The stall-prevention system on a Boeing 737 Max jet automatically switched on before the plane crashed in Ethiopia this month, the Wall Street Journal reported, citing initial findings from the plane’s flight data.
The conclusion was relayed at a briefing at the US Federal Aviation Administration on Thursday and is the strongest indication yet that the same system malfunctioned in both the Ethiopian Airlines flight and the Lion Air disaster in Indonesia in October, the newspaper said.
A preliminary report from Ethiopian authorities is expected within days, though the preliminary conclusions — based on analysis of the aircraft’s black boxes — could still change, the people briefed on the matter told the Wall Street Journal. A
representative for Boeing said the company was unable to comment on the investigation. The US planemaker, working with regulators, has spent months refining the 737 Max’s software since data from the Lion Air crash indicated the stall-avoidance system had repeatedly tipped the nose down before pilots lost control. Boeing was close to a software fix when the Ethiopian Airlines jet went down on March 10.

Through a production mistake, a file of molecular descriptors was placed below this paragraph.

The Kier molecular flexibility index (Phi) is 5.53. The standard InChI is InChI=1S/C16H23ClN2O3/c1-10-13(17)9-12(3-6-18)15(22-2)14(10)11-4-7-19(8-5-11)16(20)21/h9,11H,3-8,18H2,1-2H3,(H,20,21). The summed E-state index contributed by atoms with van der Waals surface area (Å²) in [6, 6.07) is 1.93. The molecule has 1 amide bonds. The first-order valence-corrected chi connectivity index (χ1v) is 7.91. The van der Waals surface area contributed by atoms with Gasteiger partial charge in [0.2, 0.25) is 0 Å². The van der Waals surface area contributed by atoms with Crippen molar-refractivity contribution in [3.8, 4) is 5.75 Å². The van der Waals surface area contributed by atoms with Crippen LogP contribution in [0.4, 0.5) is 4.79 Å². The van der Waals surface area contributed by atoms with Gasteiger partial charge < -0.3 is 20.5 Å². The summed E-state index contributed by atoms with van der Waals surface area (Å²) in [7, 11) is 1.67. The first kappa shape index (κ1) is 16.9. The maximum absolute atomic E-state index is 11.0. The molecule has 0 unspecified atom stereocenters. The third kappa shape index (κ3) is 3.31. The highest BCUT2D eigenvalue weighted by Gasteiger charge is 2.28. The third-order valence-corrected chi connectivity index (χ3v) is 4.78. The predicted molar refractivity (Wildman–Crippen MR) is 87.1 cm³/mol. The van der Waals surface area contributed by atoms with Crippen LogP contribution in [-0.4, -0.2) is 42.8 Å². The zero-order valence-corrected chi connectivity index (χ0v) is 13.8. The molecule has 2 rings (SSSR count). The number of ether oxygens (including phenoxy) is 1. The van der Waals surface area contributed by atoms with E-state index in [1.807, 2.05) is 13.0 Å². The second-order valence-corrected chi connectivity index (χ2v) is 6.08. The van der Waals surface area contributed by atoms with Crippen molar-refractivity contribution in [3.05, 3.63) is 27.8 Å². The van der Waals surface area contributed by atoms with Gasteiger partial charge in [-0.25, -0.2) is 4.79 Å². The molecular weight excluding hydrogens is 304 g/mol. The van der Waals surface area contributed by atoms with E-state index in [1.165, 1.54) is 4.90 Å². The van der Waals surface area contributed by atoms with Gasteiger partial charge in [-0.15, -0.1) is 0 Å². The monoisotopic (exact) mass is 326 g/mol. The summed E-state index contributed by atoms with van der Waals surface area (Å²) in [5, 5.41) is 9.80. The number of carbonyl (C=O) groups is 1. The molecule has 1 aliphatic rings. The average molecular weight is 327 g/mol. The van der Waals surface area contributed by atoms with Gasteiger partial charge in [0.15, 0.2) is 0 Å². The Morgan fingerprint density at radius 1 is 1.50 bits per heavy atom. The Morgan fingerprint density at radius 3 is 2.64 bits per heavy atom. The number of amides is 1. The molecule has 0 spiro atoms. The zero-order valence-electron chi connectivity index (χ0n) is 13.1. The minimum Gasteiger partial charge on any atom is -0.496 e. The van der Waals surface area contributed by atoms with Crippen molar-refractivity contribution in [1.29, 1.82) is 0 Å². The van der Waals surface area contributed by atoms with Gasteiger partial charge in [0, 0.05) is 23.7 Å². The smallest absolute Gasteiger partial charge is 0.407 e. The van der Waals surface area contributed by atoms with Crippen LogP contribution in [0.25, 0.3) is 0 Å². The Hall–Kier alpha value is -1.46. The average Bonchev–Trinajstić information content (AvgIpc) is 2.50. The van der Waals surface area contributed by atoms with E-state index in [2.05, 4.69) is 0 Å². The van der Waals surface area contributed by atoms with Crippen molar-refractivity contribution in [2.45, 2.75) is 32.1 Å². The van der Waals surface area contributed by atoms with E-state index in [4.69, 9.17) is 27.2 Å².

Air-crash experts have been using flight-data and cockpitvoice recordings recovered from the Ethiopian Airlines wreckage to piece together events leading up to the tragedy, which killed all 157 people on board. Parallels with the loss of an identical Lion Air plane led to a global grounding of the Max model and have given the probe added urgency.
The Ethiopian investigation has focused on the anti-stall system, which in the case of the Lion Air crash exerted more and more force until the crew lost control. The software had kicked in on the same aircraft the day before, when an offduty pilot riding in the cockpit was able to save the plane by helping to cut the power to the rogue system. The feature, known as the Maneuvering Characteristics Augmentation System, was designed to keep the Max from climbing too steeply and stalling.